Feb 4, 2014 - By Steven R. PeckMany in the community noted the retirement announcement of RoJean Thayer from Central Wyoming College. She worked for many years in the college's public information department, primarily as a graphic designer.
Like so many people in the Riverton area, RoJean has a Ranger connection.
She worked here during an important part of Ranger history in the late 1970s and into the 1980s, when The Ranger and most Wyoming newspapers were making the transition to a more-modern, "modular" appearance, especially on page one.
One oddity from those early days of trying out pre-designed page layouts, as opposed to just piecing things together as they were completed, was the appearance of our photographs.
We had a great newspaper photographer at the time, the late Debra Friedell, so it was a good period for Ranger pictures in general.
Beyond that, however, for about five years in the 1970s it was determined by somebody that our pictures ought to have rounded corners.
The thinking at the time was that rounded corners would give the page a contemporary, stylish look that also would improve the reader's "eye flow" around the page.
Today, of course, those pages look anything but contemporary. The are forever locked into a time period that is recognizable instantly to anyone who looks at it. Back then, though, rounding corners on pictures was all the rage -- and it also was one of RoJean's daily duties.
She spent a good portion of her time here at the old Ranger Printers, which was in the basement of our offices at 421 E. Main St. (we moved Ranger Printers "upstairs" in 1996, some years after RoJean had left us to begin her job at CWC). Among the many printing-related gadgets down there in those days was an old, cast-iron machine that could round the edges of printed products.
Each day as page one was being "pasted up" (to use another outdated term of newspaper production), someone would run that day's photographs downstairs to RoJean, who would drop whatever else she was doing (and she did a lot), put each corner into the mechanism, push down the lever, and round off the photos, one corner at a time.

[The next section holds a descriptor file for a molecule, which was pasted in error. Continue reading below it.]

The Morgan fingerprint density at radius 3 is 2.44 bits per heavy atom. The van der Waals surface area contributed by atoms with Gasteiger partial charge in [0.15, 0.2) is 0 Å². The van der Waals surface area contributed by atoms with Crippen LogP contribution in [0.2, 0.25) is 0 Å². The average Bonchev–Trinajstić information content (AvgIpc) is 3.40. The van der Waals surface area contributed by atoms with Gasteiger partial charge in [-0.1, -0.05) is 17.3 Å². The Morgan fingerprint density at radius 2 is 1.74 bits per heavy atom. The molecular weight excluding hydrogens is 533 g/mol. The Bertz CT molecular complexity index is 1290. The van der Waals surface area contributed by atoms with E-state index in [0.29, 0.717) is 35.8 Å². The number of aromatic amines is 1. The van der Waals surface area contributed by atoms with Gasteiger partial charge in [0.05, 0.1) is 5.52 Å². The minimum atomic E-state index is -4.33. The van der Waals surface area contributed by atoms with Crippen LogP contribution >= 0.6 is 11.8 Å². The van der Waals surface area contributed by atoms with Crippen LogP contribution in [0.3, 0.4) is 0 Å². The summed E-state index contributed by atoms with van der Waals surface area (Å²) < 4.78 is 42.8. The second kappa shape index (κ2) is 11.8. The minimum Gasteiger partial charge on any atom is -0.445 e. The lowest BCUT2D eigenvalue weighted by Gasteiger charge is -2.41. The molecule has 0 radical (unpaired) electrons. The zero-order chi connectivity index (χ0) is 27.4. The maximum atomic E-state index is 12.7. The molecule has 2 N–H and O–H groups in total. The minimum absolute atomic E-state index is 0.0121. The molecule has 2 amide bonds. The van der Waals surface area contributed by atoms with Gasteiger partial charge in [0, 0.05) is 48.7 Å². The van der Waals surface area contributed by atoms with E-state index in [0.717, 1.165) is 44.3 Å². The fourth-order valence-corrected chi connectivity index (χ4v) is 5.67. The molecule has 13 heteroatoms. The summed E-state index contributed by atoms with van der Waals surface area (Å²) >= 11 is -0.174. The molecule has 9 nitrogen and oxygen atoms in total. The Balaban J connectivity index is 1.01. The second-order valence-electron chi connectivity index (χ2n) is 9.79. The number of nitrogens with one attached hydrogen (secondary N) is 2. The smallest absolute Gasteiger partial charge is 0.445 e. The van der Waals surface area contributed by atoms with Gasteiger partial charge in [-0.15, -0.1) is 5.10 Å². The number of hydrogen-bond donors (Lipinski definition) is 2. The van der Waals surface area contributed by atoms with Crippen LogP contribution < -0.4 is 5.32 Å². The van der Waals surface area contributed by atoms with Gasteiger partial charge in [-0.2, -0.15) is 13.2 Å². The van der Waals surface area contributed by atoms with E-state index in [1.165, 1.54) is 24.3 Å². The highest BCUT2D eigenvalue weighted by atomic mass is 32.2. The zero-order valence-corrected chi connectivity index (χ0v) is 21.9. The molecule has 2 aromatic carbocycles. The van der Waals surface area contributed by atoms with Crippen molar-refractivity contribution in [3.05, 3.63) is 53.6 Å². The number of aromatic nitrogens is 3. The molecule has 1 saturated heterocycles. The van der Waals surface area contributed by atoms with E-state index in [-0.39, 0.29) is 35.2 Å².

Most of the time we only rounded the pictures on the front page, but sometimes, if Deb Friedell had a big photo feature elsewhere in the paper, the rounded-corner treatment would be applied there too.
A check of the Ranger archives shows that we abandoned the practice sometime in 1980.
Joel Kindle, the longtime Riverton radio personality who also once worked for The Ranger and remains a regular visitor to the office to this day, remembered the device that rounded the pictures. He inquired about it not long ago, but we didn't find it in the basement, which is much less organized now than it was when RoJean worked there with Marvin Schlichenmayer, Fran Olheiser, Jim Doyle and others.
Then, just before Christmas, when I was rooting around the basement for an old photograph, I spied a lever protruding from behind a stack of old newspapers. It was the corner-rounder!
For the sake of old times, I found an old envelope, placed it on the flat surface of the gizmo, pushed down the lever.
With a satisfying munch of paper, the long-idled cutter rendered the right-angle edge of that envelope into a smooth, round corner, just as it had done so many times when RoJean Thayer was Riding with the Rangers.
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